Sunday, April 14, 2013

Best Quarter I Ever Spent

  A few years ago, I lived in Philadelphia, with access to its enormous and well-stocked library system.  Much as a supermarket seeds its checkout lanes with candy in order to inspire impulse buys, my local branch arranged a rack of books, recently removed from the collection right near the circulation desk.  So while you wait for the person in front of you to pay fines dating back to 1984 or argue that their adorable little cherub returned The Best of Barney DVD, at least, the nanny said she did, you would have something to browse, and hopefully purchase.  During one of these waits, I spied a copy of Sara's Secrets for Weeknight Meals for twenty-five cents.  An older edition than the one shown here, but nonetheless, a cookbook for a quarter?  That is a win, my friends.  It's been in use ever since, in fact, the falafel recipe and the Welsh rabbit recipe are both from the book.  But it had been a long time since I thumbed through it looking for something new.  Last week, spurred on by my recently neglected New Year's resolution I discovered Middle Eastern Meatball Sandwiches.  Mmmm.  They were ridiculously easy and completely delicious.

Verdict:  This cookbook is one of the MUST owns of my collection.  Also, I love Sara.

adapted from Sara's Secrets for Weeknight Meals

1 recipe tzatziki  - you can use Sara's from here, I make mine up.  My edition of the cookbook is dated enough that it's called cucumber yogurt sauce.

1 lb ground turkey (or beef or lamb, but I used turkey)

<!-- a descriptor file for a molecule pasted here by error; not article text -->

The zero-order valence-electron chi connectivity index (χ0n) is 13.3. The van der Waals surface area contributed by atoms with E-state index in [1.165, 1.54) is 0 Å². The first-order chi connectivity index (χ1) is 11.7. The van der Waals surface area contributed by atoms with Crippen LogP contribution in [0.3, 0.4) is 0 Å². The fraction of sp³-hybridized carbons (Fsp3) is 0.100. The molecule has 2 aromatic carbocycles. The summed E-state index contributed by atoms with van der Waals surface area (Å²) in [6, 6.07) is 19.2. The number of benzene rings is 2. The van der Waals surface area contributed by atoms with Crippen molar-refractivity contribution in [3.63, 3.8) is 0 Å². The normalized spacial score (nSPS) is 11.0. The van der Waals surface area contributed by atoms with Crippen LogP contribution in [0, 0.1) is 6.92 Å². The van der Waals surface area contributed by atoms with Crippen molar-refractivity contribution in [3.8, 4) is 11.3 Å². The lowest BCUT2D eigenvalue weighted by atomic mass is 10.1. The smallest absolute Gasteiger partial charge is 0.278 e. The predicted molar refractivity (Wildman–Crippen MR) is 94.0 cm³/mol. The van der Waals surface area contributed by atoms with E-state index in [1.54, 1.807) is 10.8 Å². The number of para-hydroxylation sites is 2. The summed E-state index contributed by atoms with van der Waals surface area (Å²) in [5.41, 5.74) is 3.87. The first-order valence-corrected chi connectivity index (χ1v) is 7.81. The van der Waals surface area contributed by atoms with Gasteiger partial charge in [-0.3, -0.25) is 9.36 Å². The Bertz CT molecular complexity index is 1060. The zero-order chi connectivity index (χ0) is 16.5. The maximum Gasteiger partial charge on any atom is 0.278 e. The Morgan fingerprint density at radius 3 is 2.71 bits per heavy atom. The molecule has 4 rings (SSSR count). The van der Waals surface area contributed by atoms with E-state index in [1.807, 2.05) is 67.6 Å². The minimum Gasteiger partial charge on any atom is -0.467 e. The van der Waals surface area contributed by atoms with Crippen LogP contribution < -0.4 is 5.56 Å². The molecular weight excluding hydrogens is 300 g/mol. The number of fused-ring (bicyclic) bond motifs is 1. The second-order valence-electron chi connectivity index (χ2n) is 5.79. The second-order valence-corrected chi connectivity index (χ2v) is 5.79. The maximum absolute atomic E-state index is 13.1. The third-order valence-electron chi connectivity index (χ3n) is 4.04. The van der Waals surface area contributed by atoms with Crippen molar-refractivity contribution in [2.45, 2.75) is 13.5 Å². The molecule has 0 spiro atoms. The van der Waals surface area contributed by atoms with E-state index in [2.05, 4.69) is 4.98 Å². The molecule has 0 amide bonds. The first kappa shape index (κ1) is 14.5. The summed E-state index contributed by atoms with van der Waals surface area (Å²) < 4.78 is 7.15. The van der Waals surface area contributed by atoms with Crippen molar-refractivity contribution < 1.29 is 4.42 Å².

1/2 C chopped onion
1 clove minced garlic
1 large egg slightly beaten
1/2 t or so oregano
salt and pepper

pita bread with pockets (warmed)
lettuce washed dried and cut into ribbons to stuff into the pita

Make it gluten-free: The pita is the only gluten containing component here, so serve these over rice or alongside a nice greek salad to enjoy the flavors without the wheat.

Mix the turkey, onion, garlic, egg, oregano, salt and pepper together.  Form these into oval patties, bigger than a meatball but smaller than a burger.  I divided my ground meat evenly into 8 sections and made each a patty and was quite pleased with the size.

Cook them.  Now, I found this a bit tricksy.  Sara says you can skewer, brush with olive oil and grill for 8 minutes a side, which sounds heavenly, but I am without a grill.  She also says you can broil for 8 minutes a side, which is what I tried, but perhaps my toaster oven's broiler is inferior, because after the first 8 minutes in the oven, I began to panic and the rare state of things and had to improvise.  I slid them into a hot non-stick pan for 4 minutes (with the side that had been touching the broiler pan into the pan first because it was RAW) and then flipped for 2 more minutes. They ended up with a nice little crust but still very moist.  I'd hesitate to do it all in the pan, lest they dry out.  I'll let you know if I hit upon a better method, but this was still pretty painless.

Cut each pita in half, stuff each half with some lettuce and one patty.  Generously drizzle with tzatziki.  Start planning when you're going to make them again.

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